The CBAM will address the risk of carbon leakage in a different way and stimulate the reduction of GHG emissions by third countries. The CBAM will function in parallel with the EU ETS, mirroring it to imported goods to ensure equivalent carbon pricing between imported goods and EU-produced goods. Under the CBAM, importers will have to buy and surrender a number of CBAM certificates corresponding to the embedded emission intensity of their imported products. In the proposal, the concept of importation is aligned with the customs procedure “release into free circulation” of the Union Customs Code (“UCC”). Goods e.g. placed under a customs suspension procedure may not be in scope.

To avoid double protection of EU industries, free allocation of allowances under the EU ETS will be phased out gradually while the CBAM is phased in at the same speed. The EC initially proposed a phase out of 10% per year as from 2026. The Council and the EP each proposed a more ambitious phase-out in their first readings, with the EP even envisioning a complete phase-out by 2032, and eventually compromising on a gradually accelerating phase-out of free allocations from 2026 to 2034. The CBAM will therefore be fully phased in by 2034. A transition period will start on 1 October 2023 during which the importers’ CBAM obligations will be limited to reporting. The CBAM will cover the sectors originally included in the EC proposal (i.e. iron and steel, cement, aluminium, fertilisers and electricity) and will be extended to hydrogen, indirect emissions under certain conditions (i.e. emissions related to the use of electricity by manufacturers), certain precursors and some downstream products (e.g. screws and bolts and similar articles of iron or steel). Moreover, before the end of the transition period, the EC intends to evaluate whether the CBAM’s scope should be extended to other goods, such as organic chemicals and polymers.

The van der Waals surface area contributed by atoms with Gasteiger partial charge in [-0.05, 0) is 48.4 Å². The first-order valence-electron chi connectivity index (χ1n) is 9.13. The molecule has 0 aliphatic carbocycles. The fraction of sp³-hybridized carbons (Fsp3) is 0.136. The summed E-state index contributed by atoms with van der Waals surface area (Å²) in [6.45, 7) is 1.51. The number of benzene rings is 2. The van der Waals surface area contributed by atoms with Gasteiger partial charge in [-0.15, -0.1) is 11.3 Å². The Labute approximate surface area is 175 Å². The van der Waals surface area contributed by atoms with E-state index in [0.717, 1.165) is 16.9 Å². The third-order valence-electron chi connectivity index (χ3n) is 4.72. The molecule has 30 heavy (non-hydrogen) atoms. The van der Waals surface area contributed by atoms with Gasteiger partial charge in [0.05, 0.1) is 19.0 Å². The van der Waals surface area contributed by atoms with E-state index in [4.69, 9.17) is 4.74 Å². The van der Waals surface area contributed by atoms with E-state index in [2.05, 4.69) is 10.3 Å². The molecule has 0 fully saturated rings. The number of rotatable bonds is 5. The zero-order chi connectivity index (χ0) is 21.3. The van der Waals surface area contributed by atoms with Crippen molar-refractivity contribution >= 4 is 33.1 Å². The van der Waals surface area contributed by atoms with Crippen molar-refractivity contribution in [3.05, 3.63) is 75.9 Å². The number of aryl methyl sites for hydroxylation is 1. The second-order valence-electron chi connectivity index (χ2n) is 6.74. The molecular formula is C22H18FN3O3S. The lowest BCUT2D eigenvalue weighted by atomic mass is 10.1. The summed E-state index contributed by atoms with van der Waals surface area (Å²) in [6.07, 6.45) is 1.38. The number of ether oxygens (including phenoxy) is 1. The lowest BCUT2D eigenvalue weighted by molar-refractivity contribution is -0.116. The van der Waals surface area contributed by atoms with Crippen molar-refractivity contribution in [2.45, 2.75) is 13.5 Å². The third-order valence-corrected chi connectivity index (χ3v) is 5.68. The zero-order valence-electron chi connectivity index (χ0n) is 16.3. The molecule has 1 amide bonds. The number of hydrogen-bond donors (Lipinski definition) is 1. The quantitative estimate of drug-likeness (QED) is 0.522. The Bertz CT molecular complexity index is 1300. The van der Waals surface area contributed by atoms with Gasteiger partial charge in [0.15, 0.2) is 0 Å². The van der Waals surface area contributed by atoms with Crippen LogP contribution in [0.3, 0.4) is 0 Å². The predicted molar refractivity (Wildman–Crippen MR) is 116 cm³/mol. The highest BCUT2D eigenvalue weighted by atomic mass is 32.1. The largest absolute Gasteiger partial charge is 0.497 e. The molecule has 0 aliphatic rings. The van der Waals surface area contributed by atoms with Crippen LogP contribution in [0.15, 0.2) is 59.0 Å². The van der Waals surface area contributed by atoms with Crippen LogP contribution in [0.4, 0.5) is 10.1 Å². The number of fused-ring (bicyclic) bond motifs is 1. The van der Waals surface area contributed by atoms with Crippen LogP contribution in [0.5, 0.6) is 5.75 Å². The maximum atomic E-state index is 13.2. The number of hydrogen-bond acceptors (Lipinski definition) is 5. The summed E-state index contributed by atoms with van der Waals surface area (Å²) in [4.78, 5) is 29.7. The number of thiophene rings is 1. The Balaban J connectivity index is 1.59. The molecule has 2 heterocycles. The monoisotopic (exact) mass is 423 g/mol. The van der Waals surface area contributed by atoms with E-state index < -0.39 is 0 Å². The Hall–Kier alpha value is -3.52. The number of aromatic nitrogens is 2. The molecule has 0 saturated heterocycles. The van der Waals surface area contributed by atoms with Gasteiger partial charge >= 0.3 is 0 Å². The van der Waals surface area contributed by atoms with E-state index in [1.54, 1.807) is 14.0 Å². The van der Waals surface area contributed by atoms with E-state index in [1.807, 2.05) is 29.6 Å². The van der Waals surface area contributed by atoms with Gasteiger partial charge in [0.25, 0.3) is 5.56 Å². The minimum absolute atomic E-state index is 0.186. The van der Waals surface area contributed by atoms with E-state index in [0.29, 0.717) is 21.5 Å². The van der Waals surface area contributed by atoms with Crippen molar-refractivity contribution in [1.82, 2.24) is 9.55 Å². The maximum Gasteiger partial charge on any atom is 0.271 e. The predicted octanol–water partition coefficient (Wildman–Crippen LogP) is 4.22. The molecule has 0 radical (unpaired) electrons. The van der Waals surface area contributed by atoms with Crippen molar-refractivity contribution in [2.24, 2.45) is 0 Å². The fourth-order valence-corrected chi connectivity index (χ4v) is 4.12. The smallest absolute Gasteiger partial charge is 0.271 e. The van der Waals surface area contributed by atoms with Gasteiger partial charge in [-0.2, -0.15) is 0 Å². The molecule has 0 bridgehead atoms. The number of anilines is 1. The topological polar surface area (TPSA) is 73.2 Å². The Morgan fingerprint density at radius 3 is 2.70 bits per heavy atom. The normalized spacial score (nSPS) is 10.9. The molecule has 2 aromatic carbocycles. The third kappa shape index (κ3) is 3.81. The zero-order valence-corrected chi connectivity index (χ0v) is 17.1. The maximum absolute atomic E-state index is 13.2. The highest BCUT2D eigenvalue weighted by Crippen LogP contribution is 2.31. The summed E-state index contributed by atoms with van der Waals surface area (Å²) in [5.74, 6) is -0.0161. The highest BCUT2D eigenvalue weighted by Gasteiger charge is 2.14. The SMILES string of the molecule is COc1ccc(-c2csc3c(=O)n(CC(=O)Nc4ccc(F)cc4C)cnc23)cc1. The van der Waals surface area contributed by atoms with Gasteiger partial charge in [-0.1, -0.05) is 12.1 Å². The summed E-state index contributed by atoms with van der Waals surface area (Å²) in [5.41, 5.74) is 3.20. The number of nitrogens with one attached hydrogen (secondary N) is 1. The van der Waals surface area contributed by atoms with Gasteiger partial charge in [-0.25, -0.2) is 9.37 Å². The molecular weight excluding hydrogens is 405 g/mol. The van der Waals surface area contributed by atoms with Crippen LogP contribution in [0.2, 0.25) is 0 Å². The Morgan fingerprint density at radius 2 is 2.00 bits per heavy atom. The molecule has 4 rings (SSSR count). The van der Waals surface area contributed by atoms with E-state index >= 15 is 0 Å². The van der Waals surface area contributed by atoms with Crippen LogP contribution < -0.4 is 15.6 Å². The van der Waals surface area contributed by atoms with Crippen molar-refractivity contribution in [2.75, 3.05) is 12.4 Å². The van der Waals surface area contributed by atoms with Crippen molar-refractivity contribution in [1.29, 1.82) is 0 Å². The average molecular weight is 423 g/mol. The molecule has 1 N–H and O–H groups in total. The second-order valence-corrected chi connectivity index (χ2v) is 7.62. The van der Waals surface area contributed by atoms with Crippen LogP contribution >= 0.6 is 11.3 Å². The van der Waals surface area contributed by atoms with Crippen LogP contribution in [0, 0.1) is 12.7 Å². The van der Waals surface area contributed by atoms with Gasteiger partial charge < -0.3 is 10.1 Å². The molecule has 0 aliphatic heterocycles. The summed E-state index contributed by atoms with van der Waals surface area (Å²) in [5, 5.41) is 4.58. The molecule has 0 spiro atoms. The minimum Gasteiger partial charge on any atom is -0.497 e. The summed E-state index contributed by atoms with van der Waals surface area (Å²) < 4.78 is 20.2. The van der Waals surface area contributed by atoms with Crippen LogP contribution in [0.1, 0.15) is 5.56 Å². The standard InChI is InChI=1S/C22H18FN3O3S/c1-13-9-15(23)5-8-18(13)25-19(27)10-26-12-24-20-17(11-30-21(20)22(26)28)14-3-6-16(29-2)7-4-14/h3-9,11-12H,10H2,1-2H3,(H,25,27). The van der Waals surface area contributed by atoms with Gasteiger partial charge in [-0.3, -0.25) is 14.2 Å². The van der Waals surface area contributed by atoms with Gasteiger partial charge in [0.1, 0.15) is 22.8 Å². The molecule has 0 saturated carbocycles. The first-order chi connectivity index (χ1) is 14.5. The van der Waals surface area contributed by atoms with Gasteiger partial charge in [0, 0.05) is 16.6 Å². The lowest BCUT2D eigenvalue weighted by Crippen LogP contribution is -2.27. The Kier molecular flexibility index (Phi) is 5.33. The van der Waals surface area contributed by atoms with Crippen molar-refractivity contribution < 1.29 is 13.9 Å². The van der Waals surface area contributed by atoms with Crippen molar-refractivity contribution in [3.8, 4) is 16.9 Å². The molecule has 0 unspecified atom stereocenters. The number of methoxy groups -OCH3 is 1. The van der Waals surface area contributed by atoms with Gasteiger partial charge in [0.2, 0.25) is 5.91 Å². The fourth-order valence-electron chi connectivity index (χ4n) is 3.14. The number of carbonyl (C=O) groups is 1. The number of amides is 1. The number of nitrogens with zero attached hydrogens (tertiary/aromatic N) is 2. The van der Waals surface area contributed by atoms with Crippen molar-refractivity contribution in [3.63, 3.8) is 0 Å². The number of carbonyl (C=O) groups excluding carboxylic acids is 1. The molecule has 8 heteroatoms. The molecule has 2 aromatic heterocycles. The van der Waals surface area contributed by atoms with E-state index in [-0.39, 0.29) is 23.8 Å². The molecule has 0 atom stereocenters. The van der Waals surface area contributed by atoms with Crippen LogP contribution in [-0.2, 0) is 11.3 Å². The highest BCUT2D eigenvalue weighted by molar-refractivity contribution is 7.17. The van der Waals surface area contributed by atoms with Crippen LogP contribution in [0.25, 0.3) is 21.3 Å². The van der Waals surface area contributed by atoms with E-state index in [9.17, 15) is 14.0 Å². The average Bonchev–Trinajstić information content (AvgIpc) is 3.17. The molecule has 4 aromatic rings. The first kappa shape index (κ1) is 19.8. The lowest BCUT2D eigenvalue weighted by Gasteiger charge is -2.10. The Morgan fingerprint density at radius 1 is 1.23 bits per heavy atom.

Although this was expected, the CBAM does not cover the issue of carbon leakage for EU exports to third countries. Both the EU Council and the EP mentioned in their press release that “further work is required on [such] measures” and additional allowances within the EU ETS will be used to address this risk. By 2025, the EC will assess the risk of carbon leakage for goods produced in EU and exported to third countries, and if needed propose legislation on this point.

What does this mean for you?

It was announced that the CBAM transitional period will take effect from 1 October 2023, while the CBAM will be gradually phased in from 2026 until 2034. During the transitional period, importers’ CBAM obligations will be limited to reporting. However, EU importers in scope of the CBAM (import of e.g. electricity, hydrogen, certain indirect emissions produced outside EU) would be well advised to evaluate in good time / at an early stage the potential impact on their business model.

We note that the agreements on the EU ETS reform and CBAM are still to be formally approved by the EP and EU Council. Feel free to reach out in case you have any questions on the above.